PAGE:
Effect of FCNC mediated boson on lepton flavor violating decays
We study the three body lepton flavor violating (LFV) decays , and the semileptonic decay in the flavor changing neutral current (FCNC) mediated boson model. We also calculate the branching ratios for LFV leptonic decays, , , and the conversion of muon to electron in Ti nucleus. The new physics parameter space is constrained by using the experimental limits on and . We find that the branching ratios for and processes could be as large as and . For other LFV decays the branching ratios are found to be too small to be observed in the near future.
pacs:13.35.Bv, 13.35.Dx, 13.20.He, 12.60.Cn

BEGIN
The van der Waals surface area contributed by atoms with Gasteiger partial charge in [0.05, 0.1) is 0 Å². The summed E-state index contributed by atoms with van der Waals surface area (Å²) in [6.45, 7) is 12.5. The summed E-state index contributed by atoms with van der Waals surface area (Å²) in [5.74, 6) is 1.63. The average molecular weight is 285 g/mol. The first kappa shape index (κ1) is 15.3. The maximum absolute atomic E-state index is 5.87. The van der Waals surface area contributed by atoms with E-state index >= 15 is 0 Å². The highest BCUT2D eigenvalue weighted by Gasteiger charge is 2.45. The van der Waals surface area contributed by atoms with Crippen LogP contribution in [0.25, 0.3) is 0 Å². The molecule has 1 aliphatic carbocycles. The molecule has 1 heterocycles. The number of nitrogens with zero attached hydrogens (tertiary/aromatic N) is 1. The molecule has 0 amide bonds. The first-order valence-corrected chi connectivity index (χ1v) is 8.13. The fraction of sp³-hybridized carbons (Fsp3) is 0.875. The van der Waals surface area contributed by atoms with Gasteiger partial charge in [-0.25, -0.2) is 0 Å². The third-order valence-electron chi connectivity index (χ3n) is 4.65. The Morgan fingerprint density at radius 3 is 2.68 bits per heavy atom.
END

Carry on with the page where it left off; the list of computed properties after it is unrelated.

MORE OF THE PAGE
It is very well known that in the standard model (SM) of electroweak interactions the generation lepton number is exactly conserved. However, the observation of neutrino oscillation implies that family lepton number must be violated. The neutrino oscillation is due to a mismatch between the weak and mass eigenstates of neutrinos and this mismatch causes mixing between different generation of leptons in the charged current interaction of the boson. Due to the the violation of family lepton number, flavour changing neutral current (FCNC) processes in the lepton sector could in principle occur, analogous to the quark sector. Some examples of FCNC transitions in the lepton sector would be , , and (where is any charged lepton) etc. Although there is no direct conclusive experimental evidence for such processes that have been observed so far, but there exist severe constraints on some of these LFV decay modes pdg (). It should be noted that FCNC transitions in the lepton sector that are solely due to mixing in the charged current interaction with the usual left handed boson and light neutrinos are extremely small because they are suppressed by powers of . In particular the branching ratio for in the SM amounts to at most buras1 (), to be compared with the present experimental upper bound pdg (). Therefore any observation of lepton flavour violation (LFV) in the foreseeable future would be an unambiguous signal of new physics beyond the SM. One way to increase the FCNC interactions in the lepton sector is to introduce heavy neutrinos so that the suppression factor is not affected. This can be done for example by introducing heavy fourth generation buras2 (). If one insists on having just three left handed neutrinos one needs to give the right handed neutrinos heavy Majorana masses. As a consequence, these observations often put severe constraints on the parameter space of new physics models in which heavy leptons are present. Moreover these decays being unaffected by hadronic uncertainties, allow for a clear distinction between different new physics scenarios, in particular when several branching ratios are considered simultaneously.